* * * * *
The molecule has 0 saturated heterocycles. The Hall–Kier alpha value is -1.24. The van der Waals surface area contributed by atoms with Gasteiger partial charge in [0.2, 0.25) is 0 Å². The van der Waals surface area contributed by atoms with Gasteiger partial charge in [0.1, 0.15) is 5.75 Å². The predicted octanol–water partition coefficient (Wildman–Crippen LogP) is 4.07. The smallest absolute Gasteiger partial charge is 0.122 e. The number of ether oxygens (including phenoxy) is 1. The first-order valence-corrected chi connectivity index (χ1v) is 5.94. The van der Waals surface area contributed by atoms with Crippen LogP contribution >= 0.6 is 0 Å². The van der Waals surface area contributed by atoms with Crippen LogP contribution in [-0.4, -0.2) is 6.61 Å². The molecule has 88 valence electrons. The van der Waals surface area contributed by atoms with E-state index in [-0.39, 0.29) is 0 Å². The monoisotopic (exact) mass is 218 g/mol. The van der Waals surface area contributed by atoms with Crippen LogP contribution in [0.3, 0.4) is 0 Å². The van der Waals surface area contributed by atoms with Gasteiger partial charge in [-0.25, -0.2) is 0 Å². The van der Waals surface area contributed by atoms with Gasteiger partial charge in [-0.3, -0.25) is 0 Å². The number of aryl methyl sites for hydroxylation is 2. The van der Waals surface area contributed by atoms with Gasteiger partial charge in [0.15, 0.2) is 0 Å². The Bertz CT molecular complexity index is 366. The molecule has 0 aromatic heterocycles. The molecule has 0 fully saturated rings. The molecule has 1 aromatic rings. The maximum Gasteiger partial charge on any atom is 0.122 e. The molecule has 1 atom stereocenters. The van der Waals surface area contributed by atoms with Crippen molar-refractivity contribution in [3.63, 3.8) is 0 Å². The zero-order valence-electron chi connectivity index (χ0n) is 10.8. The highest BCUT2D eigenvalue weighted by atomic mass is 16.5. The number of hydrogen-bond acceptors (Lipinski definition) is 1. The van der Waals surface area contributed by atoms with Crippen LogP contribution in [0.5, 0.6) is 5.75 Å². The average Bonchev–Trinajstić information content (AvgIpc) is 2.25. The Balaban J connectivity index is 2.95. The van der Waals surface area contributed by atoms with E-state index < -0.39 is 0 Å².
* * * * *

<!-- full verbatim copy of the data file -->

The molecule has 0 saturated heterocycles. The Hall–Kier alpha value is -1.24. The van der Waals surface area contributed by atoms with Gasteiger partial charge in [0.2, 0.25) is 0 Å². The van der Waals surface area contributed by atoms with Gasteiger partial charge in [0.1, 0.15) is 5.75 Å². The predicted octanol–water partition coefficient (Wildman–Crippen LogP) is 4.07. The smallest absolute Gasteiger partial charge is 0.122 e. The number of ether oxygens (including phenoxy) is 1. The first-order valence-corrected chi connectivity index (χ1v) is 5.94. The van der Waals surface area contributed by atoms with Crippen LogP contribution >= 0.6 is 0 Å². The van der Waals surface area contributed by atoms with Crippen LogP contribution in [-0.4, -0.2) is 6.61 Å². The molecule has 88 valence electrons. The van der Waals surface area contributed by atoms with E-state index in [-0.39, 0.29) is 0 Å². The monoisotopic (exact) mass is 218 g/mol. The van der Waals surface area contributed by atoms with Crippen LogP contribution in [0.3, 0.4) is 0 Å². The van der Waals surface area contributed by atoms with Gasteiger partial charge in [-0.25, -0.2) is 0 Å². The van der Waals surface area contributed by atoms with Gasteiger partial charge in [-0.3, -0.25) is 0 Å². The number of aryl methyl sites for hydroxylation is 2. The van der Waals surface area contributed by atoms with Gasteiger partial charge in [0.15, 0.2) is 0 Å². The Bertz CT molecular complexity index is 366. The molecule has 0 aromatic heterocycles. The molecule has 0 fully saturated rings. The molecule has 1 aromatic rings. The maximum Gasteiger partial charge on any atom is 0.122 e. The molecule has 1 atom stereocenters. The van der Waals surface area contributed by atoms with Crippen molar-refractivity contribution in [3.63, 3.8) is 0 Å². The zero-order valence-electron chi connectivity index (χ0n) is 10.8. The highest BCUT2D eigenvalue weighted by atomic mass is 16.5. The number of hydrogen-bond acceptors (Lipinski definition) is 1. The van der Waals surface area contributed by atoms with Crippen LogP contribution in [0.5, 0.6) is 5.75 Å². The average Bonchev–Trinajstić information content (AvgIpc) is 2.25. The Balaban J connectivity index is 2.95. The van der Waals surface area contributed by atoms with E-state index < -0.39 is 0 Å².